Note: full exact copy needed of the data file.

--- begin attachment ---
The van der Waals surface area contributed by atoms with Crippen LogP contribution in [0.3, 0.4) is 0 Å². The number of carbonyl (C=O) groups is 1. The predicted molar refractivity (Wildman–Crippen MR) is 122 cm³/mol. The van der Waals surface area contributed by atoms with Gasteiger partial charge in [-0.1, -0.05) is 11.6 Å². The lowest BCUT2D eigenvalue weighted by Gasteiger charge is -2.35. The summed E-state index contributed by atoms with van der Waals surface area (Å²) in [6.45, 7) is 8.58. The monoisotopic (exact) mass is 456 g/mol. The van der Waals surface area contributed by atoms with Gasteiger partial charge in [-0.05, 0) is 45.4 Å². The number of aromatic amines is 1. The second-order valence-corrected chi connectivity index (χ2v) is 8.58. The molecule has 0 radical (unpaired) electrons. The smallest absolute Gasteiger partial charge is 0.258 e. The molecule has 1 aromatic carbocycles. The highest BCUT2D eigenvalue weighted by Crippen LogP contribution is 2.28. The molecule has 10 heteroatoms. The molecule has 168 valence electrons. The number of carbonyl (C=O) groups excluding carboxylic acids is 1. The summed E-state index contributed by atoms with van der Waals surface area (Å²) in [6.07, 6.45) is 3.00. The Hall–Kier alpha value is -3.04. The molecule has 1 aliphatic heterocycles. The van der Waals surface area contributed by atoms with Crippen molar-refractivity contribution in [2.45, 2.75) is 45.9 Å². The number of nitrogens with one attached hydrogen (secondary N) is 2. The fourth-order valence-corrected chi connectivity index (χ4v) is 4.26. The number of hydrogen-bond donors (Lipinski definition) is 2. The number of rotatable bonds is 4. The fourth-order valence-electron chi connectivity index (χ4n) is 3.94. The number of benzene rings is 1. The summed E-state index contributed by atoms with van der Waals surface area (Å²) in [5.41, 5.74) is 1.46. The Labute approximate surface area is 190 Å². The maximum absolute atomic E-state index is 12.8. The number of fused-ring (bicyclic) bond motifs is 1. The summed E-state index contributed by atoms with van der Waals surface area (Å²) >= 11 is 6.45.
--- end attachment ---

The van der Waals surface area contributed by atoms with Crippen LogP contribution in [0.3, 0.4) is 0 Å². The number of carbonyl (C=O) groups is 1. The predicted molar refractivity (Wildman–Crippen MR) is 122 cm³/mol. The van der Waals surface area contributed by atoms with Gasteiger partial charge in [-0.1, -0.05) is 11.6 Å². The lowest BCUT2D eigenvalue weighted by Gasteiger charge is -2.35. The summed E-state index contributed by atoms with van der Waals surface area (Å²) in [6.45, 7) is 8.58. The monoisotopic (exact) mass is 456 g/mol. The van der Waals surface area contributed by atoms with Gasteiger partial charge in [-0.05, 0) is 45.4 Å². The number of aromatic amines is 1. The second-order valence-corrected chi connectivity index (χ2v) is 8.58. The molecule has 0 radical (unpaired) electrons. The smallest absolute Gasteiger partial charge is 0.258 e. The molecule has 1 aromatic carbocycles. The highest BCUT2D eigenvalue weighted by Crippen LogP contribution is 2.28. The molecule has 10 heteroatoms. The molecule has 168 valence electrons. The number of carbonyl (C=O) groups excluding carboxylic acids is 1. The summed E-state index contributed by atoms with van der Waals surface area (Å²) in [6.07, 6.45) is 3.00. The Hall–Kier alpha value is -3.04. The molecule has 1 aliphatic heterocycles. The van der Waals surface area contributed by atoms with Crippen molar-refractivity contribution in [2.45, 2.75) is 45.9 Å². The number of nitrogens with one attached hydrogen (secondary N) is 2. The fourth-order valence-corrected chi connectivity index (χ4v) is 4.26. The number of hydrogen-bond donors (Lipinski definition) is 2. The number of rotatable bonds is 4. The fourth-order valence-electron chi connectivity index (χ4n) is 3.94. The number of benzene rings is 1. The summed E-state index contributed by atoms with van der Waals surface area (Å²) in [5.41, 5.74) is 1.46. The Labute approximate surface area is 190 Å². The maximum absolute atomic E-state index is 12.8. The number of fused-ring (bicyclic) bond motifs is 1. The summed E-state index contributed by atoms with van der Waals surface area (Å²) >= 11 is 6.45.